agile estimation planning poker reference story how to estimate planning poker mike cohn fibonacci

-> Use Agile ToolboX in your planning sessions

What about now? Most answers are the same—½. Now, let’s compare other buildings to three already estimated buildings.

agile estimation planning poker reference story how to estimate

Hopefully, you realized how fast your estimation was now. You should compare buildings not just to the reference building, but to other buildings as well. This will result in groups of buildings of similar sizes. They will not be precise in centimeters, but that’s fine as we do not need that for the rough planning.

Time unit in proper time!

Details of user stories have evolved over time. In the beginning, they are maybe just the titles. Later, in release planning, the product owner should describe them in user story format. In sprint planning, all details should be included as acceptance criteria.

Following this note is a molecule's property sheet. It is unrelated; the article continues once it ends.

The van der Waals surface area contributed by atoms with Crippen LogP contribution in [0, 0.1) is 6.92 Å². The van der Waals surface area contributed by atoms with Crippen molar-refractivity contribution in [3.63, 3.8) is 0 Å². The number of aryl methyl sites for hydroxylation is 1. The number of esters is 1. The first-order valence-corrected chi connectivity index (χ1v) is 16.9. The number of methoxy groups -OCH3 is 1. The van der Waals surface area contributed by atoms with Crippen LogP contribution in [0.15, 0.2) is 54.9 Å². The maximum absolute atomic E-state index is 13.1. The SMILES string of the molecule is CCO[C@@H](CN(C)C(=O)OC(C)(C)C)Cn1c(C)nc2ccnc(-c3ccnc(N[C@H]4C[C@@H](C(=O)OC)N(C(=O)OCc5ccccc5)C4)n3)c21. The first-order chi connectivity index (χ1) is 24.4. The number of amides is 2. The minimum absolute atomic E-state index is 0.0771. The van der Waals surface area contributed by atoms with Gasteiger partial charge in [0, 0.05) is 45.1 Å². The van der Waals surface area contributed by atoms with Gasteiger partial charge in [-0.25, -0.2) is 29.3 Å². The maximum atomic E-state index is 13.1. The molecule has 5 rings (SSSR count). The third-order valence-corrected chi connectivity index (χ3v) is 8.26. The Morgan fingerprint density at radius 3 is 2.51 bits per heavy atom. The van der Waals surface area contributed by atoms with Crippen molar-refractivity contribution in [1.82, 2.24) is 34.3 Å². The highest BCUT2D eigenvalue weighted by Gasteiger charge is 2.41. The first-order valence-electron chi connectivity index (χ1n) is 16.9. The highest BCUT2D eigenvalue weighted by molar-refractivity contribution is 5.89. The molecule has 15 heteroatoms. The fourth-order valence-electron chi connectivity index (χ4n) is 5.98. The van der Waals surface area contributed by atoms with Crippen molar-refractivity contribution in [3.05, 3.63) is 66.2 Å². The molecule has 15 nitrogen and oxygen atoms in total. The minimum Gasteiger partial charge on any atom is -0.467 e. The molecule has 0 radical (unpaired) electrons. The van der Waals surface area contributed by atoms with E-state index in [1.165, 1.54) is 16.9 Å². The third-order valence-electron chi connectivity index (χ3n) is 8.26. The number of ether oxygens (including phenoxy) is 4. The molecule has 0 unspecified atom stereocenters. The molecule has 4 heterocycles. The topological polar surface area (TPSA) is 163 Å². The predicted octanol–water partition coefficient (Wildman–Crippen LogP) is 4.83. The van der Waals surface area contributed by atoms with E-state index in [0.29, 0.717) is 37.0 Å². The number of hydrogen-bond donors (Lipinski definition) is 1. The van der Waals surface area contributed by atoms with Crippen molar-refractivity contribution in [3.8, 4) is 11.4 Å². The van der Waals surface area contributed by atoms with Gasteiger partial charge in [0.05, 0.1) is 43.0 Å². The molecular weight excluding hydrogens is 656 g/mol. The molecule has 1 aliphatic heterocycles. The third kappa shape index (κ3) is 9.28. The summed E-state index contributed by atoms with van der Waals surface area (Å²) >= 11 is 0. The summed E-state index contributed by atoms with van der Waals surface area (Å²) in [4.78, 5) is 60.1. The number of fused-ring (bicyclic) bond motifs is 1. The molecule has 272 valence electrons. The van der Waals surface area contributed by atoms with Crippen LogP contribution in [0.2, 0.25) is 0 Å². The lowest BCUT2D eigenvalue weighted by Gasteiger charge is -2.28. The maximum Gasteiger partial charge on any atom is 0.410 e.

agile planning release sprint roadmap vision strategy product backlog productowner product owner

In the release plan, user stories are considered candidates that might later be pulled out of the release. Therefore, it doesn’t make sense to estimate user stories with a time unit. We’ll waste a lot of effort on the estimation, especially if some user stories will not be implemented later due to a change of plans.

All of that is a reason for estimation with story points. Yes, those numbers are on the cards.

Time estimation should be provided at the latest moment (if ever), not earlier than in sprint planning.


The constant changes are the reason for fast and accurate, not precise, estimation. The team should estimate the value together to support knowledge sharing, work distribution, and faster planning. Story point should be used for preplanning and release planning sessions while time (if even) for sprint planning sessions.

In part II, we are going to present an estimation SW sample with story points.